NHTSA Rules To Finally Allow Adaptive Driving Beam Technology In The US


The National Highway and Traffic Safety Administration (NHTSA) this week announced a final ruling allowing automakers to finally add Adaptive Driving Beams (ADB) for vehicles on U.S. roads.

Adaptive headlamps, available on many vehicles in Europe, Canada and Japan, are banned in the US due to rigid and outdated federal regulations. Federal Motor Vehicle Safety Standards (Standard No. 108) specified requirements for lamps and reflectors dating back to 1967, which standardized binary high/low lights, stifling newer headlamp technology as a result.

But now, following the approval of President Joe Biden’s $1 trillion infrastructure bill late last year, the NHTSA was ordered to approve FMVSS No. 108. The agency was given two years to take action, but could make the change a year and a half earlier. than planned.

NHTSA claims the latter rule will improve safety for pedestrians and cyclists by making them more visible at night and help prevent accidents by better illuminating animals and objects in and along the road.

“NHTSA prioritizes the safety of everyone on our country’s roads, whether they are inside or outside a vehicle. New technologies can help advance that mission,” Steven Cliff, deputy administrator of the NHTSA, said in a statement.

Adaptive Driving Beams is a headlamp technology with automated beamforming, controlled by a computer that directs the lights in different directions. It can illuminate your path directly in front of you and dim the lights that shine out and can blind oncoming traffic. In its final ruling, the NHTSA sought to “ensure that ADB systems do not increase glare for other motorists beyond the current lower beams,” which was a concern when the agency reviewed the technology earlier in 2015.

Audi’s Digital Matrix LED is an ADB system that can form a light ‘carpet’ on the road with almost a million micro-mirrors.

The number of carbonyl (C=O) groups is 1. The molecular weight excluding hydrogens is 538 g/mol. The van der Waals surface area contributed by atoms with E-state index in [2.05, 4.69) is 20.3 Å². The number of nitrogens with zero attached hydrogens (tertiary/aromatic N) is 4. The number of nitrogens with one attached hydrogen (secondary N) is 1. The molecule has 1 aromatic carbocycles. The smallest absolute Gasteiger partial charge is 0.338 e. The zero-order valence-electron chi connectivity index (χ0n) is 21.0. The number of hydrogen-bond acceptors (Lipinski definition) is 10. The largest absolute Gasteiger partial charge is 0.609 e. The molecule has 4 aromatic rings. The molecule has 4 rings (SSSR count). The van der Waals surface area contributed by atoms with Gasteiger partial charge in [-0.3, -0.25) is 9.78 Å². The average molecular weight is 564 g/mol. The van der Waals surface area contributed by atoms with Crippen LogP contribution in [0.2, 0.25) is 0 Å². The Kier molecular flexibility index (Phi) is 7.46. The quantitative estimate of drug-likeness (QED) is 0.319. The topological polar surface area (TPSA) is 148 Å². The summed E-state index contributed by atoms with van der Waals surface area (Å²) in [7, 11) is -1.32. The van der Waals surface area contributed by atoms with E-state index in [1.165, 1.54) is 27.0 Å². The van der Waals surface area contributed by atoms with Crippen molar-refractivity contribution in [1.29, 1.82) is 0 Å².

Image: Audi

Since that last assessment, AAA has conducted a comparative study of US and European headlamps in 2019, concluding that European vehicles equipped with ADB “less often” caused dazzling oncoming traffic when climbing hills versus American vehicles without this feature.

But automakers had to hold back on advanced lighting technology in the US and instead include features such as cornering or curved headlights, where the light turned in the direction of travel, as well as automatic high beams. However, some drivers find automatic high beams frustrating because they can so often misinterpret oncoming traffic and start flashing.

Many modern American vehicles are equipped with automatic hi-beams, including Lincoln MKZs, Tesla Model 3s, and even Chrysler Pacifica minivans, which can behave erratically when interpreting oncoming headlights compared to other lights and reflections. This is where ADB really shines: it can maintain the central beam, providing excellent forward visibility while dimming the ends of the beam’s “cone” to avoid dazzling oncoming traffic.

There are also even more advanced ADB systems like Audi’s Digital Matrix headlights in the latest E-tron models, which can create a “carpet” of brighter light and even widen the beam to another lane in preparation for a lane change. .

Expect to see ADB in new model year vehicles in the US later this year. Ideally, it will be standard for more vehicles rather than being locked behind a paywall like BMW has done for its automatic high beam feature.

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